At a Betting Exchange, the bets you place are against other punters rather than the bookmaker. This results in two key benefits – the ability to bet against something (eg: a specific horse not winning a race – known as a ‘lay bet’) and odds which are often better than those offered by a traditional bookie. The following table lists the leading betting exchanges for UK bettors.
List of Betting Exchanges
|SITE||COMMISSION||REWARDS PROGRAM||LIVE STREAMING||BET NOW|
Betting Exchanges Explained
The principle of how a betting exchange works is relatively simple. Each exchanged bet requires two or more customers who wish to place opposite bets. For example, one punter wants to bet that Arsenal will win the Champions League and one who wants to bet that they wont.
When placing a bet with a traditional bookmaker the odds are set by the bookie, and you have no other choice but to accept the odds on offer or go elsewhere. At a betting exchange you are able to set your own odds – if the opposing bet is already available at the odds you have selected, the bet is instantly ‘matched’ and good to go. However, if you decide to hold out for better odds your bet will remain ‘unmatched’ until somebody accepts those odds.
One of the most appealing features of a betting exchange is the ability to guarantee yourself a profit by hedging your original bet when the odds move in your favour. For example, lets say you place a bet on Manchester United to win the Premier League at the start of the season at 10/1. If they win their first 3 games and shoot to the top of the table, these odds will drop as the likelyhood of them winning the league increase. You can now lay (bet against) Manchester United winning the premier league at the lower odds to lock-in a profit.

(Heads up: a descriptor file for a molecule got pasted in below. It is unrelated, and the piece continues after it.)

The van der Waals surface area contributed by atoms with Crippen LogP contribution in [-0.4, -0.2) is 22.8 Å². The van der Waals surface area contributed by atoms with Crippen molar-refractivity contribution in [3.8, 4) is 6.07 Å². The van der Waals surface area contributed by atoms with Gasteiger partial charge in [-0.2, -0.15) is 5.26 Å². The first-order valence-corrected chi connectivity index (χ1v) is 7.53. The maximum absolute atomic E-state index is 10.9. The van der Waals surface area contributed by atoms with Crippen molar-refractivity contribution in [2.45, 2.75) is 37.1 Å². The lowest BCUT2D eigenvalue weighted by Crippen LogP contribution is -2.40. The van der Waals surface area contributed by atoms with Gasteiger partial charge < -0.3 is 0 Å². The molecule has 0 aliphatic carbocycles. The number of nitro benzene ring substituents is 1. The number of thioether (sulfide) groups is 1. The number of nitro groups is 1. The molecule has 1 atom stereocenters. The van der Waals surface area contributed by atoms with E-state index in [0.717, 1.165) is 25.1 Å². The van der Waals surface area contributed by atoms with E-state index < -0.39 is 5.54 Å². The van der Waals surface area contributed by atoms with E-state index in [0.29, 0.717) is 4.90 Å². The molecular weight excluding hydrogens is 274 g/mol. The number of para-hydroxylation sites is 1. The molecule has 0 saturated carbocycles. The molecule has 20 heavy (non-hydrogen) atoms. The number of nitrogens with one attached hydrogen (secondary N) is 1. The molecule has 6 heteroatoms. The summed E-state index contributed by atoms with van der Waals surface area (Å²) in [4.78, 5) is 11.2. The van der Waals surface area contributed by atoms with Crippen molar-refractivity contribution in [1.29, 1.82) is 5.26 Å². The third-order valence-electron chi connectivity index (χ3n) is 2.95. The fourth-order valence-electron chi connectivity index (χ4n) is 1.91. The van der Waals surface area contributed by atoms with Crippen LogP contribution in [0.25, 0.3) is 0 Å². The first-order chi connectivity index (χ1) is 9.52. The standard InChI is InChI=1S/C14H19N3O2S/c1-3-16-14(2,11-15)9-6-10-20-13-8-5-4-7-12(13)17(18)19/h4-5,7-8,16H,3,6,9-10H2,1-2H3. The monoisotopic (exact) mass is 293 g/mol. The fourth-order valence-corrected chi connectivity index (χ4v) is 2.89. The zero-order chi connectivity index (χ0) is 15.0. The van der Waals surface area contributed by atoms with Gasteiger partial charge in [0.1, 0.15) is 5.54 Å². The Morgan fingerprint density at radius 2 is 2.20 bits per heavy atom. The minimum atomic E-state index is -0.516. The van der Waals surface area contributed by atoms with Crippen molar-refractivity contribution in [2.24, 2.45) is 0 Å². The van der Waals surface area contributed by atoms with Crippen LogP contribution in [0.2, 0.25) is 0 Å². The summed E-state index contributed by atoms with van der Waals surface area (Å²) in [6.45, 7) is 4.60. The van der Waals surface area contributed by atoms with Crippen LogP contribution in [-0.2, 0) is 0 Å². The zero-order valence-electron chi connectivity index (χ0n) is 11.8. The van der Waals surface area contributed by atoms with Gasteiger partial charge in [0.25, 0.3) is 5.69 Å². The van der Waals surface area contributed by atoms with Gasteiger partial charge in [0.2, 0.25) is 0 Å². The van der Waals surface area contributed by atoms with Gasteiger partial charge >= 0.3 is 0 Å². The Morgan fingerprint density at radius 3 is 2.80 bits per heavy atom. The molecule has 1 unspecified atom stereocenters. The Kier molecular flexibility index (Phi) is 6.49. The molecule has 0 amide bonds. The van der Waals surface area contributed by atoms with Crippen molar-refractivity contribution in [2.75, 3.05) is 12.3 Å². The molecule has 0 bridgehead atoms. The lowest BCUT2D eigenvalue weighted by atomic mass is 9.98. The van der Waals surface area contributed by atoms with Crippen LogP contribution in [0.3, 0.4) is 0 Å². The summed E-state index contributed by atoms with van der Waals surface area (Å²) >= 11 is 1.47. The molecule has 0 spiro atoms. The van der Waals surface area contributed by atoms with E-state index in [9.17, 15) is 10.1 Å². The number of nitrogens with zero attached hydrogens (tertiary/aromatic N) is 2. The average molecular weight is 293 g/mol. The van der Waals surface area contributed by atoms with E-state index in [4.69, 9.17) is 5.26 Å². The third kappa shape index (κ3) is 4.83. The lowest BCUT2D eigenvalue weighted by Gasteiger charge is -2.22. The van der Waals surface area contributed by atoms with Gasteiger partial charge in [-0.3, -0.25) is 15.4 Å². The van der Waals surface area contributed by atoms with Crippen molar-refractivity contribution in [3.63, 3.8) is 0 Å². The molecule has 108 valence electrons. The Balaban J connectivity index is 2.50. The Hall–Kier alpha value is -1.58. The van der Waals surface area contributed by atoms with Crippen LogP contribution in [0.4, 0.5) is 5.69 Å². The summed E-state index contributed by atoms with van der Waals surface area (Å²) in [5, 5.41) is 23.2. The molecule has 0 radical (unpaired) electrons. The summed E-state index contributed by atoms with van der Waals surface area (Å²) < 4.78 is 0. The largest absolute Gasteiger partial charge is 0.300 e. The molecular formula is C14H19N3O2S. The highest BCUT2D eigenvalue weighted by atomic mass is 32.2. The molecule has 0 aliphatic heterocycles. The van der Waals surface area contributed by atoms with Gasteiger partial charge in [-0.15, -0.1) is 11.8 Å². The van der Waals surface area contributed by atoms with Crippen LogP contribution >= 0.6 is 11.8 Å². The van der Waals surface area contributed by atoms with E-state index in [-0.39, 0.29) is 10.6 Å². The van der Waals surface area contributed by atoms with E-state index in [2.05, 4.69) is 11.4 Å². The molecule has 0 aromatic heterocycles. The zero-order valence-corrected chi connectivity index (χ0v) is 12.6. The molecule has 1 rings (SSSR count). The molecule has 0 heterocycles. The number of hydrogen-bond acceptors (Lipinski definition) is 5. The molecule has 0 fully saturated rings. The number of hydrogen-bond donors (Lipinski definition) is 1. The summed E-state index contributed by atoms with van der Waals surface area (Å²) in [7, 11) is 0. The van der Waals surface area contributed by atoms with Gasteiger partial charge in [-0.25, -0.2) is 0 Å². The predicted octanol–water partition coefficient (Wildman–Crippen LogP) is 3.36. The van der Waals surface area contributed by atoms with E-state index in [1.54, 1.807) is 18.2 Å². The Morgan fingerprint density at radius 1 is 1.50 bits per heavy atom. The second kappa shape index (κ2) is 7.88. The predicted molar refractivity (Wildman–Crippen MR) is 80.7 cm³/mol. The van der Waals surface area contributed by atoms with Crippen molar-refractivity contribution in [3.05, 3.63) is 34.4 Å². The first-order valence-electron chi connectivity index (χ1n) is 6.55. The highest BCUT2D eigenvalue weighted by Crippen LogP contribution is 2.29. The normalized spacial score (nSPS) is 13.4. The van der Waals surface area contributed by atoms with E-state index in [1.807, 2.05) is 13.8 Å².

How Do Betting Exchanges Make Money?
A traditional sports betting site generates its revenue by working a margin into the odds they offer. So if you were to place proportional bets on every outcome of an event (eg: bet on every horse in a race), the money won would be less than your total stake.
Betting Exchanges, on the other hand, make money by charging winning bets a commission – the actual rate varies by exchange but is around 5%.
Betfair vs Betdaq
Betfair was the first betting exchange, and to this day remains the largest. However its nearest competitor, Betdaq, has been gaining ground recently thanks to its lower commission rate. In this next section, we’ll compare these betting exchanges on liquidity, odds, features & promotions.
Liquidity & Odds
As the larger of the two exchanges, Betfair definitely has the highest liquidity – although Betdaq continues to narrow the gap between the exchanges. In terms of odds, for the most part both Betfair and Betdaq are comparable although Betfair definitely has the edge on less popular markets.
This is, of course, before you take the betting exchanges commission into account. Currently Betdaq are offering new customers a reduced 3% commission rate compared to Betfairs 5%. Therefore a winning bet at Betdaq would yeild a slightly higher return than the same bet at the same odds at Betfair.
In the image below you can see a side-by-side comparison of Betfair (left) and Betdaq (right) for a recent horse race immediately before the start of the race.